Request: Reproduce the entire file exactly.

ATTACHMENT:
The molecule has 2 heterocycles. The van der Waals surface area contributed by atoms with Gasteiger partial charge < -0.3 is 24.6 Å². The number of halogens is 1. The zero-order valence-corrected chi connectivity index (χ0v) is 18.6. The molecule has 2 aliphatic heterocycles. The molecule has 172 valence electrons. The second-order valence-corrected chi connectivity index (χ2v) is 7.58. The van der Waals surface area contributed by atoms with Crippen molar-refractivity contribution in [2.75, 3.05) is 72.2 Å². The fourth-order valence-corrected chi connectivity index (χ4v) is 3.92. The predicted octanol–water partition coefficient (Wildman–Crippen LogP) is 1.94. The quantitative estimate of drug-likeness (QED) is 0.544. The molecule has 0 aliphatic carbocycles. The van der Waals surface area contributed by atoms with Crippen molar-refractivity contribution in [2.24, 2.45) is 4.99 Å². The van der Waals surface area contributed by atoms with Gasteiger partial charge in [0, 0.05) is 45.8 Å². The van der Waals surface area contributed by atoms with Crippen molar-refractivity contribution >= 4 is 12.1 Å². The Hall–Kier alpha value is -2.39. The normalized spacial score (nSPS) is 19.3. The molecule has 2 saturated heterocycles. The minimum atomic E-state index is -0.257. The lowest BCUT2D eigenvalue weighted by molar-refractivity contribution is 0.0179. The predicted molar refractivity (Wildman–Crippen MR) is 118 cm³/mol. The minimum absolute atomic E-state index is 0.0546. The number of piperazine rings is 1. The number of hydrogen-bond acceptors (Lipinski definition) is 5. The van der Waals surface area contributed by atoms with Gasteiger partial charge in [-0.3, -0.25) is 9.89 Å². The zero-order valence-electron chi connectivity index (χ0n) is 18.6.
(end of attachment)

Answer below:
The molecule has 2 heterocycles. The van der Waals surface area contributed by atoms with Gasteiger partial charge < -0.3 is 24.6 Å². The number of halogens is 1. The zero-order valence-corrected chi connectivity index (χ0v) is 18.6. The molecule has 2 aliphatic heterocycles. The molecule has 172 valence electrons. The second-order valence-corrected chi connectivity index (χ2v) is 7.58. The van der Waals surface area contributed by atoms with Crippen molar-refractivity contribution in [2.75, 3.05) is 72.2 Å². The fourth-order valence-corrected chi connectivity index (χ4v) is 3.92. The predicted octanol–water partition coefficient (Wildman–Crippen LogP) is 1.94. The quantitative estimate of drug-likeness (QED) is 0.544. The molecule has 0 aliphatic carbocycles. The van der Waals surface area contributed by atoms with Crippen molar-refractivity contribution in [2.24, 2.45) is 4.99 Å². The van der Waals surface area contributed by atoms with Gasteiger partial charge in [0, 0.05) is 45.8 Å². The van der Waals surface area contributed by atoms with Crippen molar-refractivity contribution >= 4 is 12.1 Å². The Hall–Kier alpha value is -2.39. The normalized spacial score (nSPS) is 19.3. The molecule has 2 saturated heterocycles. The minimum atomic E-state index is -0.257. The lowest BCUT2D eigenvalue weighted by molar-refractivity contribution is 0.0179. The predicted molar refractivity (Wildman–Crippen MR) is 118 cm³/mol. The minimum absolute atomic E-state index is 0.0546. The number of piperazine rings is 1. The number of hydrogen-bond acceptors (Lipinski definition) is 5. The van der Waals surface area contributed by atoms with Gasteiger partial charge in [-0.3, -0.25) is 9.89 Å². The zero-order valence-electron chi connectivity index (χ0n) is 18.6.